Another interesting correlation on that list, for me, is that the most hated books seem split between classics, mostly written by men, and a handful of modern releases... mostly written by women. Hm. To me, the classics seem obviously skewed because these are all the books we're forced to read in school, and of course those books skew toward the old white dudes. The modern picks, though... there's Dan Brown again for Da Vinci Code, and apparently Yann Martel got some heat as well, but otherwise the modern selections are bestselling ladies, two of whom are right at the tippy-top of the hate pile. Hmmm.

I just want to make it clear that I am not arguing that women who write problematic or poorly-crafted novels shouldn't receive criticism. They should. But instances like this continue to illustrate that lady writers see a hugely disproportionate level of embarrassment and hate directed at their work, and it's not just linked to sales numbers. Twilight received 315 embarrassed votes, while Da Vinci Code received 34 -- nearly ten times fewer. Why aren't 315 people "embarrassed" to have read The Da Vinci Code, though it sold 80 million copies as a single title (200 million total for the Robert Langdon series, btw), as opposed to Twilight's 116 million copies as a four-book series (plus a novella)? It's food for thought.

TL;DR -- Don't ever be embarrassed because you read a book. You certainly don't have to like every book you read, but they shouldn't cause you shame. Especially not because some snobby butthead is trying to make you feel that way. Also, maybe think about why you can read another crappy crime novel and not bat an eye, but when you read a romance novel, you feel all embarrassed about it.


{ tackdriver56 } at: August 30, 2013 at 8:36 AM said...

LOL the only books I'm really embarrassed to have read were poorly written paperback porn.

Perhaps the question we should all be asking about ALL of our entertainment is this:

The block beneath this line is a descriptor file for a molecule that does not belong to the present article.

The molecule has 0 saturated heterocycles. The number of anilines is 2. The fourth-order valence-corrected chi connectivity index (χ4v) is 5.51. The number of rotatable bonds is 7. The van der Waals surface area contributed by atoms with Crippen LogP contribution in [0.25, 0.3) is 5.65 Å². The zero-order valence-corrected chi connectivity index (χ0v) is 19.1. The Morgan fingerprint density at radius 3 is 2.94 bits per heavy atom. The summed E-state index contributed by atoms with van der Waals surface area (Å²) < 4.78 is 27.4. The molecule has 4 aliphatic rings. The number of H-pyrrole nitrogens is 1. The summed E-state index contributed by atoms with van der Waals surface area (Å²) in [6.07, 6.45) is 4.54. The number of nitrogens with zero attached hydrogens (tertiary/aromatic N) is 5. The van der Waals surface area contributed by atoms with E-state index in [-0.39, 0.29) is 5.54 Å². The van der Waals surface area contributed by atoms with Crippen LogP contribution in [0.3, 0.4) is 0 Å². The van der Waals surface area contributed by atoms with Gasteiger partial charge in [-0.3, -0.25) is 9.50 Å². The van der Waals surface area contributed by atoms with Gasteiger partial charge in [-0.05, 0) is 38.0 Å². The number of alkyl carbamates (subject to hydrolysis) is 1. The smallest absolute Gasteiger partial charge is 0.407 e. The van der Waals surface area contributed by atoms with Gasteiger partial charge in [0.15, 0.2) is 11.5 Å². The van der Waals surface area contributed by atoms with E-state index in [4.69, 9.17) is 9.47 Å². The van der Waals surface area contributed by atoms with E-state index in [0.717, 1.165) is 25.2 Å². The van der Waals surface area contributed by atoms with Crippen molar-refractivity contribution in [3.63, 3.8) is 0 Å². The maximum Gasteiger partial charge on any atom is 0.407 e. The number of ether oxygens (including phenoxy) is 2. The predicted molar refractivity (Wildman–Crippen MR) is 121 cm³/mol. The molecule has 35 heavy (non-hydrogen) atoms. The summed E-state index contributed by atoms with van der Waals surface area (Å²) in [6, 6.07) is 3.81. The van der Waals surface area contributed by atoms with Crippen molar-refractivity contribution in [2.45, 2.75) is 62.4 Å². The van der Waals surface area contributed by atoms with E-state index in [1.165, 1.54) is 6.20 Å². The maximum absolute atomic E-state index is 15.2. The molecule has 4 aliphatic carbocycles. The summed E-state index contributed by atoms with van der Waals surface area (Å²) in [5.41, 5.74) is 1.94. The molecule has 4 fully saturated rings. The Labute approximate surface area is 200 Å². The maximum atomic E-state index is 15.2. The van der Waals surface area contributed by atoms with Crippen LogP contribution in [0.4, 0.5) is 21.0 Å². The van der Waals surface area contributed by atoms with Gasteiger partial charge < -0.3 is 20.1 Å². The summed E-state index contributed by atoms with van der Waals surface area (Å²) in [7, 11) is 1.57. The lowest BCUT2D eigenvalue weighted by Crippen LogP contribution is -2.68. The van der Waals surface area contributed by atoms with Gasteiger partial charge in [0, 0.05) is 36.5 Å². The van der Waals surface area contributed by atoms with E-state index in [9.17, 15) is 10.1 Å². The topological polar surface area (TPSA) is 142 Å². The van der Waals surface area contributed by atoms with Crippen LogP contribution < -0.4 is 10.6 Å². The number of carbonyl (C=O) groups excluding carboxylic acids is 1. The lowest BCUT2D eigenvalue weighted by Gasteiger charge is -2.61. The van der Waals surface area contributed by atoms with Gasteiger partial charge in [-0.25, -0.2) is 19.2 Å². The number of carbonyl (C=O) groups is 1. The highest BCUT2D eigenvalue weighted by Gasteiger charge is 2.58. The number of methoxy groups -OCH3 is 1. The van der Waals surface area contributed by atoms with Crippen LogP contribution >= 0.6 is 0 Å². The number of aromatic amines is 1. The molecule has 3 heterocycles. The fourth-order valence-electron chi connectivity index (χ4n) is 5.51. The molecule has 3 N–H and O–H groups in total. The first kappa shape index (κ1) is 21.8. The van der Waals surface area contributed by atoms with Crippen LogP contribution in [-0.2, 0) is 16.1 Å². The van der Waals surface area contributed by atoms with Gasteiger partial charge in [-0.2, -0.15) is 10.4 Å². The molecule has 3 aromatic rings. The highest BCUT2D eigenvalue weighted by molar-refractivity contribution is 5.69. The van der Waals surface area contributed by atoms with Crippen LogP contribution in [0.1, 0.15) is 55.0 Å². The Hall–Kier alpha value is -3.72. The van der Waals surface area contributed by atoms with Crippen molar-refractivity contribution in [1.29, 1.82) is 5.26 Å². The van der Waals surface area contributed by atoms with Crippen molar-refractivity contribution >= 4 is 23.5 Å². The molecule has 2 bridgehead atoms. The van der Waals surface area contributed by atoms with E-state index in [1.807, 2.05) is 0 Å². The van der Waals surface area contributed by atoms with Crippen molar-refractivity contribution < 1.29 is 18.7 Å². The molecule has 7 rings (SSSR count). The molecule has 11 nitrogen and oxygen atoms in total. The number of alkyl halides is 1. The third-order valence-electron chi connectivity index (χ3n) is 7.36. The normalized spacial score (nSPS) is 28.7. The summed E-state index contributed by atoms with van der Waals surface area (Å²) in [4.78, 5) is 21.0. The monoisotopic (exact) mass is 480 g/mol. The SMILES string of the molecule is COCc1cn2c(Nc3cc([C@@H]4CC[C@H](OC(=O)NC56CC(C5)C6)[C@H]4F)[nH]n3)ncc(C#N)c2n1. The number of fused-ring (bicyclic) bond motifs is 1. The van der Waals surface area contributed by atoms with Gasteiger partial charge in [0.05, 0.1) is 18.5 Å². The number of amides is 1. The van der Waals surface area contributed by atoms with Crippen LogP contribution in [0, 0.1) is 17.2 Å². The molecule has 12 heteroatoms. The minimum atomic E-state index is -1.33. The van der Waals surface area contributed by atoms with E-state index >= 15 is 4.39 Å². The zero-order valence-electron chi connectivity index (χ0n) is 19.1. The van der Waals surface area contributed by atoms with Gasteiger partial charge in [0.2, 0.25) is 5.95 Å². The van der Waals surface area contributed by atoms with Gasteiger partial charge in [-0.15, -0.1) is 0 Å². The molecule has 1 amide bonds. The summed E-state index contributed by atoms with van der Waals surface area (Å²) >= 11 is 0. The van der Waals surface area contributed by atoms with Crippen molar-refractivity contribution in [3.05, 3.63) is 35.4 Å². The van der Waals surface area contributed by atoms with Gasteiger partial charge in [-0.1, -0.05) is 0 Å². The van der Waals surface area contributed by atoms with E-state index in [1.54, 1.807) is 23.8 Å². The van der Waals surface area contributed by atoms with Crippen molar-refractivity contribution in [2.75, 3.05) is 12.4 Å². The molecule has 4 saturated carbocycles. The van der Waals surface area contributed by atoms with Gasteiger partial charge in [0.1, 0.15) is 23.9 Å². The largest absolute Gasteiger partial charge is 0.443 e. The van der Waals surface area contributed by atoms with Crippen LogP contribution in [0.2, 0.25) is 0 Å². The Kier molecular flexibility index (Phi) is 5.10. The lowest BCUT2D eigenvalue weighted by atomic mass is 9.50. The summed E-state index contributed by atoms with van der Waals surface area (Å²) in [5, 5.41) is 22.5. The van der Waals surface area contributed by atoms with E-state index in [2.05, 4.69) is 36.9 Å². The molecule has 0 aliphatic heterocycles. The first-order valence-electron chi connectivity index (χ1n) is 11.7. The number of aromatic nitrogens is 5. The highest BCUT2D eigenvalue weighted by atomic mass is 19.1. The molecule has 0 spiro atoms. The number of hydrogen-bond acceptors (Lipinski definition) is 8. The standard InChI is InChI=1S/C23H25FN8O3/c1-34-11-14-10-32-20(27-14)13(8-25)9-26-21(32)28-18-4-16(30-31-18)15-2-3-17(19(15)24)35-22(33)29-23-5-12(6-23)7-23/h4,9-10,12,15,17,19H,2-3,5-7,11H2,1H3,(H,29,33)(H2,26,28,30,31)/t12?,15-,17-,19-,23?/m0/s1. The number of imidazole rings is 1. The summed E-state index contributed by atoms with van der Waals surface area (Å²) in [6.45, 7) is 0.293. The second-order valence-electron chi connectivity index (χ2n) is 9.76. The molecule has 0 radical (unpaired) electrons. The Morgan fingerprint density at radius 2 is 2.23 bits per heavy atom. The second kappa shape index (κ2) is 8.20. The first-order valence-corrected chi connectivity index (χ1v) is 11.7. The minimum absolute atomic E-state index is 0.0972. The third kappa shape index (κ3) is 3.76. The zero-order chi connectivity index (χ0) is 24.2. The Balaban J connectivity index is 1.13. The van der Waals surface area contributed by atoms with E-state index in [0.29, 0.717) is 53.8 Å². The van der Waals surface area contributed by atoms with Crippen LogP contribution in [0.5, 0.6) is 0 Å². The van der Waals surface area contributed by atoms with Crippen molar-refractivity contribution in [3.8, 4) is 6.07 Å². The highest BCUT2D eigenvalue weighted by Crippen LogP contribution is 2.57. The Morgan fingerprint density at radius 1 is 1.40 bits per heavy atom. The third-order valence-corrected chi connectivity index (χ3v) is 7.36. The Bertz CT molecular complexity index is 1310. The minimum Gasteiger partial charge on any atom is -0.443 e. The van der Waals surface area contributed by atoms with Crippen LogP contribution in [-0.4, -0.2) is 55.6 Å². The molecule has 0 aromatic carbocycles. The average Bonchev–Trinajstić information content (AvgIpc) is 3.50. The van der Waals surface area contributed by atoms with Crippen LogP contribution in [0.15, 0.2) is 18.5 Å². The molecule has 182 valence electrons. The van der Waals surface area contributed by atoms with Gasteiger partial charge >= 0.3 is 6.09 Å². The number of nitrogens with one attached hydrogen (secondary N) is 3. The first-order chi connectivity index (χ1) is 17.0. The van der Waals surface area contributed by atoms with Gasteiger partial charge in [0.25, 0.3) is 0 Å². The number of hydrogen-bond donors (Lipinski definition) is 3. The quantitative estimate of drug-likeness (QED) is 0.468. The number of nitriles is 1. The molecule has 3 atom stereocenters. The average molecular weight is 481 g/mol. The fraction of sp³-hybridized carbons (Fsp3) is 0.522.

"Did you learn anything from it, or was it a waste of your precious time on Earth?"

{ prerna pickett } at: August 30, 2013 at 9:04 AM said...

love your argument and agree wholeheartedly. We need to stop judging each other for differences in taste. People get way too heated about this subject, and most of them, I feel, aren't really readers but rather people who just like put down others.

{ fairyhedgehog } at: August 30, 2013 at 9:08 AM said...

I'm currently reading my way through Deborah Geary's Witch books.

Are they great literature? No.

Are they easy to read and fun? Yes.

She actually writes very well but her stories are all wish-fulfilment and full of and improbable number of kind and loving people. They seep into my day and make the world seem a more colourful place.

I'm not going to be embarrassed about liking some light relief! It's much harder to write confidently and coherently and produce a decent plot and interesting characters than most people seem to think.

{ Yahong Chi } at: August 30, 2013 at 9:27 AM said...

Yep, yep, yep. It's like we're trained to see these types of books--books by women, romance novels, popular books--as guilty pleasures, and appropriately (or not appropriately, if you think about it) feel guilty about them. On the flip side, I guess people like to feel superior about their literary intake (it's basically the whole hipster movement, heh), so the perpetuation of one basically enforces the other. :/

{ krystal jane } at: August 30, 2013 at 11:13 AM said...

I'm not embarrassed by anything I've read. I don't even know where that comes from. I've seen people defending their decision to read YA. I feel like the fact they feel the need to defend it means they should be reading something else. I'm a proud Harry Potter fan. Anyone who has anything bad to say to me about it hasn't read them. I still read pictures books sometimes. It's like comfort food. ^_^

Putting 50 Shades on the same hate list as Great Expectations and Pride & Prejudice kind of negates the list.

{ Catherine } at: September 3, 2013 at 10:21 AM said...

I love this post. Being a teenager and being subjected to teenager-type criticism, I've had many people judge me by my reading choices. I can't count the amount of times boys in my class (boys with whom I had previously been having intelligent conversations concerning our favorite science fiction, action adventure novels) judged me for reading the occasional paranormal or romance book. The only reason I found myself embarrassed for reading these books was because they made me feel like I should have been, and that novels with swoon-worthy "book-boyfriends" and girlier themes weren't socially acceptable.

{ Stephanie Ingrid Sarah Kristan } at: September 5, 2013 at 11:52 AM said...

We're a little late to this party, but... *applause*

{ Stephanie Ingrid Sarah Kristan } at: September 5, 2013 at 11:57 AM said...

Oh, just one thing to add: It's worth noting that the sample size of the poll is (a) not that large, and (b) self-selected, since it is presumably only BookRiot readers. It might be interesting to see what a larger, more generalize population of people are embarrassed to admit they have read... but on the other hand, we'd rather not encourage them to think they should be embarrassed about any of it!